ED2016 Columns ED2016 Comedy

Orlando Baxter: Five life lessons from a US high school teacher

By | Published on Thursday 25 August 2016

Orlando Baxter

So well done to all those teens down in England who got their GCSE results today. Assuming they were the kind of results that deserve a “well done”. Though even with A* grades, have you really been taught anything useful about real life?
Bonafide American high school teacher Orlando Baxter is doing comedy at the Fringe this year, and here are the six things he’d teach his students about what to expect out there, if he was ever given a free rein in the classroom…

1. An introduction to financial literacy
Most kids grow up in very controlled environments. They receive allowances, they have chores, and are given a curfew. But the moment they turn 18, they have credit card offers flooding their mailboxes like porn spam. If an urgent email from Alexa – a gorgeous woman you’ve never met but who wants to meet up with you tonight – gives you reason to pause, then so too should the promise of free liquid capital with no strings attached.

Because, let’s be real, there are not only strings, but whips, chains and handcuffs involved, and no, I’m not talking about your date with Alexa. Learning about credit, student loans, interest rates, retirement, and even basic banking accounts, is paramount. Kids need to be taught how to spot and avoid the financial pitfalls that could really hurt them later in life.

2. Relationships 101: Picking your partner
It seems that people put more care into ordering take-out than they do into selecting the right partner. Like many adults, it seems that people sort of end up with one another, as opposed to actively seeking out the right life partner to grow and build with.

And that’s crazy to me! Just think about all of the things your partner has access to: your toothbrush, your food, your genitalia. You see where I’m going with this? Your choice of partner can and will drastically influence the direction of your life.

Take care to pick someone that supports, respects and inspires you, and someone that you you really admire. Nobody wants to end up like [insert any famous couple whose relationship ended disastrously].

3. The art of taking an insult
Gone are the good old days when it was acceptable to punch someone in the face for calling you stupid, or ugly, or saying you developed man boobs over the summer holiday. At some point, someone will offend, insult, or disrespect you, and you will have to learn to deal with it like a mature adult.

As kids, we take these sorts of things very personally, but as adults, well, we probably feel the same way, but you can’t go around beating up everyone that makes you mad. At some point, you have to learn to control and behave yourself, in order to survive in the real world. Unless someone insults your mother, then all bets are off.

4. You’re not that special…get over it (lecture with lab)
Having positive self-esteem is great, but having an inflated ego might make you a narcissist, which is not so great. In addition to being vain and selfish, a narcissist might also assume that he or she will be good at any and everything. This troubling ideal is ingrained into nearly every aspect of some children’s upbringing, and it is problematic.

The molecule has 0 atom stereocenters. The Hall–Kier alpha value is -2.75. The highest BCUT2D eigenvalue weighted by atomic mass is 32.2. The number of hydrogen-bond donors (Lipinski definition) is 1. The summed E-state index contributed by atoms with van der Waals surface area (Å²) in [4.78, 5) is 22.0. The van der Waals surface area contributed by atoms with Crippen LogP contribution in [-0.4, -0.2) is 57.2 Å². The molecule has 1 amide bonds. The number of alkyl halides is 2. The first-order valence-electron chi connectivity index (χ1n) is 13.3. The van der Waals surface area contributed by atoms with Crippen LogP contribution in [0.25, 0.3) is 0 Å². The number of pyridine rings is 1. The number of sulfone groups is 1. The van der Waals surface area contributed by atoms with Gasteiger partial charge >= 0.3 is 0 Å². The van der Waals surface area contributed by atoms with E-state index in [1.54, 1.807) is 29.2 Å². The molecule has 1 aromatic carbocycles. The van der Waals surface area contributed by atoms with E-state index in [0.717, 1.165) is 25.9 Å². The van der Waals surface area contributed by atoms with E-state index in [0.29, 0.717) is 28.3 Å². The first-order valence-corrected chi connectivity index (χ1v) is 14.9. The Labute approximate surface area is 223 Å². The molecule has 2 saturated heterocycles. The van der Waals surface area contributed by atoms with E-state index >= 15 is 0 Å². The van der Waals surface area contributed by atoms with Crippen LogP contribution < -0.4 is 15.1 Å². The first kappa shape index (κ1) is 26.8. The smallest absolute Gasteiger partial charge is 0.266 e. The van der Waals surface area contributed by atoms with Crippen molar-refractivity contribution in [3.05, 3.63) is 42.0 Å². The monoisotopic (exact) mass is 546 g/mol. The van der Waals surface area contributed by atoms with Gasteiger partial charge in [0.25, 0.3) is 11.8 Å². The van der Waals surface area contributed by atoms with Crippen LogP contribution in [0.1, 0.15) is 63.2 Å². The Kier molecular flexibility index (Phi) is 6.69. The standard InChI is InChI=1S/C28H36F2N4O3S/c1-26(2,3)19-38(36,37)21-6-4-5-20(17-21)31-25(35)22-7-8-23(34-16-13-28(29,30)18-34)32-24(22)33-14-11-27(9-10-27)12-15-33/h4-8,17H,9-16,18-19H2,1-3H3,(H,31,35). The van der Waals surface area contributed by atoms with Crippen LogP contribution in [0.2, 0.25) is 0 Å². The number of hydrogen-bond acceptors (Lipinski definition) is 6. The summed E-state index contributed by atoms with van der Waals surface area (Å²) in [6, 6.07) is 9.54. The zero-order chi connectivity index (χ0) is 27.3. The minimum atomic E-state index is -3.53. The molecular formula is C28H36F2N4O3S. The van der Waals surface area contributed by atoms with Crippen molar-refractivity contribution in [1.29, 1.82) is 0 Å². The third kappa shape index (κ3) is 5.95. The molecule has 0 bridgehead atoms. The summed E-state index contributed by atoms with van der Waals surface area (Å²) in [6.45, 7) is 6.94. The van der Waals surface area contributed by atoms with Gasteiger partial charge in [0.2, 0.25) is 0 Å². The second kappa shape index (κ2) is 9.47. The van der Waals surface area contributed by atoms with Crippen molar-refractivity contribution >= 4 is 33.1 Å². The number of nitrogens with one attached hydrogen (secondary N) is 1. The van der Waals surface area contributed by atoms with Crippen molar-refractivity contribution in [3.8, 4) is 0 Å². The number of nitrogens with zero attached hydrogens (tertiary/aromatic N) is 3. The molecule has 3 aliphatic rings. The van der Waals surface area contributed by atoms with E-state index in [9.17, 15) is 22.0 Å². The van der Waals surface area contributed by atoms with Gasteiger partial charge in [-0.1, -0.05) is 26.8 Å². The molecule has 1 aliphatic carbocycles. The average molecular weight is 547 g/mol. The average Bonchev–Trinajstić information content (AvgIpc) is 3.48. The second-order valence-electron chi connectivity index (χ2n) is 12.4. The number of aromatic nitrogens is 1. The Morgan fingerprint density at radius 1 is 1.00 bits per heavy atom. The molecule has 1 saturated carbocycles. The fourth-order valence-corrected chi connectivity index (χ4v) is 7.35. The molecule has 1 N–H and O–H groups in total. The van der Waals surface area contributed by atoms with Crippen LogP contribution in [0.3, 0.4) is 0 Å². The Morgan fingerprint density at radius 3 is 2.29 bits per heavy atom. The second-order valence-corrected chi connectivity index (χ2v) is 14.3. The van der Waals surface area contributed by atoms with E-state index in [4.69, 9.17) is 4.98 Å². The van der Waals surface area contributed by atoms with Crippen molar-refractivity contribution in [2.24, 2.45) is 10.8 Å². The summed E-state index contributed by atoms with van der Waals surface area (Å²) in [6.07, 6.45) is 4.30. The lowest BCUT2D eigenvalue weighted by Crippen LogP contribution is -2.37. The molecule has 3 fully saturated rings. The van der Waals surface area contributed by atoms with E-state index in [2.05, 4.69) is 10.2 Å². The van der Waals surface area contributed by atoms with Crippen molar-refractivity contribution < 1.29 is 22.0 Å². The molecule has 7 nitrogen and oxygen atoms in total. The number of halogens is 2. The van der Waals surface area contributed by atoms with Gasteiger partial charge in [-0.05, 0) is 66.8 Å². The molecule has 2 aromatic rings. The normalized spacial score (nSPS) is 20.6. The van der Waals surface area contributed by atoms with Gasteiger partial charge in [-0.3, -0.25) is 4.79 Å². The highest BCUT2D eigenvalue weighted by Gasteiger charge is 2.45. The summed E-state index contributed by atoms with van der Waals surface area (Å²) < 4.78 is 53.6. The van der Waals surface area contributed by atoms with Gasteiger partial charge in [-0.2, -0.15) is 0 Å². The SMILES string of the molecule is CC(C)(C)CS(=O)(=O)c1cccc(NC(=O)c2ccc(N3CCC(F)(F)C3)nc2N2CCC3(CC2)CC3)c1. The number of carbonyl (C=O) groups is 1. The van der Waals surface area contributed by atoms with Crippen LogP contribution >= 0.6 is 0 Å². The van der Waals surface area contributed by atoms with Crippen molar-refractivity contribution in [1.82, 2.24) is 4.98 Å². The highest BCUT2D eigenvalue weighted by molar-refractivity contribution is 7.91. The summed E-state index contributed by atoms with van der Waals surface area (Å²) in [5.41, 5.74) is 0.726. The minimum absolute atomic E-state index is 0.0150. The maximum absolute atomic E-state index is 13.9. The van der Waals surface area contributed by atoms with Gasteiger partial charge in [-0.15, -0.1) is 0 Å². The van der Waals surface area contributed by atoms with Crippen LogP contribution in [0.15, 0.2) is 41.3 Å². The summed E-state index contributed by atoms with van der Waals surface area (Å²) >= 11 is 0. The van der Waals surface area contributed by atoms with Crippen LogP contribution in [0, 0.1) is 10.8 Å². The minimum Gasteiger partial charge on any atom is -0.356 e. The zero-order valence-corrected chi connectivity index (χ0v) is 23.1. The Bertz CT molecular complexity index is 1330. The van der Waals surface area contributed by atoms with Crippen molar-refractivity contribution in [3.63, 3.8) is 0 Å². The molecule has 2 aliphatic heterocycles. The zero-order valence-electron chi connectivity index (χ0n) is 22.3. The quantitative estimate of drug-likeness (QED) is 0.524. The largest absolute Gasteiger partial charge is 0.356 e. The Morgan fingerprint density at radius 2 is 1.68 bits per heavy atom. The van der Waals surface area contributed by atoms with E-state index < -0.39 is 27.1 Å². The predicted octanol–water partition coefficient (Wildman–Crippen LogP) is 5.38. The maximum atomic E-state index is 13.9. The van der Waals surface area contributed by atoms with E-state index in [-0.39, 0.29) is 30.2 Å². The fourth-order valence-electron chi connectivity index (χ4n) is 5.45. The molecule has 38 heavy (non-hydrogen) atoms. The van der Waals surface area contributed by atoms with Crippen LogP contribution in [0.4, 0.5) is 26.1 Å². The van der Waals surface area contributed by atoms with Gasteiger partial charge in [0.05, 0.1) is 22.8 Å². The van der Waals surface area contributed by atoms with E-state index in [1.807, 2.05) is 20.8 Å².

Take Ted, for example:

Scenario 1: Ted knows he’s a bad cook, but he’s okay with that. Ted has a date coming up with Beth, a woman that he’s interested in, and wants to impress. Ted makes a reservation at a fantastic restaurant, and he and Beth enjoy themselves, and leave happy.

Scenario 2: Ted is a bad cook, but he doesn’t know that. Ted believes that he is a great cook because all of his life, he’s been told that he’s great at everything. Ted has a date coming up with Beth, a woman that he’s interested in, and wants to impress. Ted invites Beth over to his house, for a home-cooked meal. Ted’s terrible and improperly-prepared food causes Beth to develop food poisoning. When Beth leaves for the hospital, Ted offers the remaining food to his neighbour’s cat, who then dies. Ted is charged with animal cruelty, and Beth testifies against him at his trial.

Moral of the story, don’t be like Ted. Be realistic and honest with yourself. If you allow yourself to believe that you are good at everything, then you might miss your true calling. To be successful, work hard and focus your efforts on things that make you happy, and which you might actually be good at.

5. It’s OK to take the easy way out. Sometimes
You hate piano lessons? Quit. Try the guitar if it tickles your fancy. People who live by the phrase “quitters never win”, might find themselves languishing in unhappy marriages, dead-end jobs, and all-around sad existences. Remember, quitters aren’t losers, sometimes they’re just people who no longer want to be miserable. Do the things that make you happy, but be careful to learn the difference between smart selections and slacking.

6. Don’t be an asshole/ne bice(r) to people
When dealing with your siblings, parents, teachers, other students, and even strangers; practice kindness. I know it sounds cliché, but being kind makes for a happier existence. Plus, you never know who that guy or girl that you were mean to could turn out to be. Maybe the next Beyonce. Or your future boss. Either way, they’ll remember if you were a jerk.

‘Orlando Baxter: Suspensions, Detentions And Summer Vacations’ was performed at Pleasance Courtyard at Edinburgh Festival 2016.



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